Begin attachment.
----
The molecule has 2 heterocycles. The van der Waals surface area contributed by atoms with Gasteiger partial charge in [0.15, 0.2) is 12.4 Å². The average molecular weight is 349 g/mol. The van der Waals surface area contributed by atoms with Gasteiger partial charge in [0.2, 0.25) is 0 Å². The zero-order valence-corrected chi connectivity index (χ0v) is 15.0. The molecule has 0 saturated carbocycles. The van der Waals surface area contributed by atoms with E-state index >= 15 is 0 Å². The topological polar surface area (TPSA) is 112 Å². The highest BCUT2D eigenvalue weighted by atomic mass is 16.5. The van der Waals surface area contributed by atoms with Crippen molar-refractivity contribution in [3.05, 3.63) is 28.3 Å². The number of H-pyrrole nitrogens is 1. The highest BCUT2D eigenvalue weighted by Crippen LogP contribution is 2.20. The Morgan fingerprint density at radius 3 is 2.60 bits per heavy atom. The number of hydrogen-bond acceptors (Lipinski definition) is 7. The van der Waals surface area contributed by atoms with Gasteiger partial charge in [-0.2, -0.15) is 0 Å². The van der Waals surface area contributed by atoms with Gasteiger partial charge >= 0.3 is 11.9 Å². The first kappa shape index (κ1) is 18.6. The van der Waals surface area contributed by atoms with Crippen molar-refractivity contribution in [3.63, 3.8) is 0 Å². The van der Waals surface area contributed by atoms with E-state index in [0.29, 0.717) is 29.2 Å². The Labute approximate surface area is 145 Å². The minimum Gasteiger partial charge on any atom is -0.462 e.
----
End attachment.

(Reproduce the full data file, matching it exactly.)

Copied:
The molecule has 2 heterocycles. The van der Waals surface area contributed by atoms with Gasteiger partial charge in [0.15, 0.2) is 12.4 Å². The average molecular weight is 349 g/mol. The van der Waals surface area contributed by atoms with Gasteiger partial charge in [0.2, 0.25) is 0 Å². The zero-order valence-corrected chi connectivity index (χ0v) is 15.0. The molecule has 0 saturated carbocycles. The van der Waals surface area contributed by atoms with E-state index >= 15 is 0 Å². The topological polar surface area (TPSA) is 112 Å². The highest BCUT2D eigenvalue weighted by atomic mass is 16.5. The van der Waals surface area contributed by atoms with Crippen molar-refractivity contribution in [3.05, 3.63) is 28.3 Å². The number of H-pyrrole nitrogens is 1. The highest BCUT2D eigenvalue weighted by Crippen LogP contribution is 2.20. The Morgan fingerprint density at radius 3 is 2.60 bits per heavy atom. The number of hydrogen-bond acceptors (Lipinski definition) is 7. The van der Waals surface area contributed by atoms with Gasteiger partial charge in [-0.2, -0.15) is 0 Å². The van der Waals surface area contributed by atoms with Gasteiger partial charge >= 0.3 is 11.9 Å². The first kappa shape index (κ1) is 18.6. The van der Waals surface area contributed by atoms with Crippen molar-refractivity contribution in [3.63, 3.8) is 0 Å². The van der Waals surface area contributed by atoms with E-state index in [0.29, 0.717) is 29.2 Å². The Labute approximate surface area is 145 Å². The minimum Gasteiger partial charge on any atom is -0.462 e.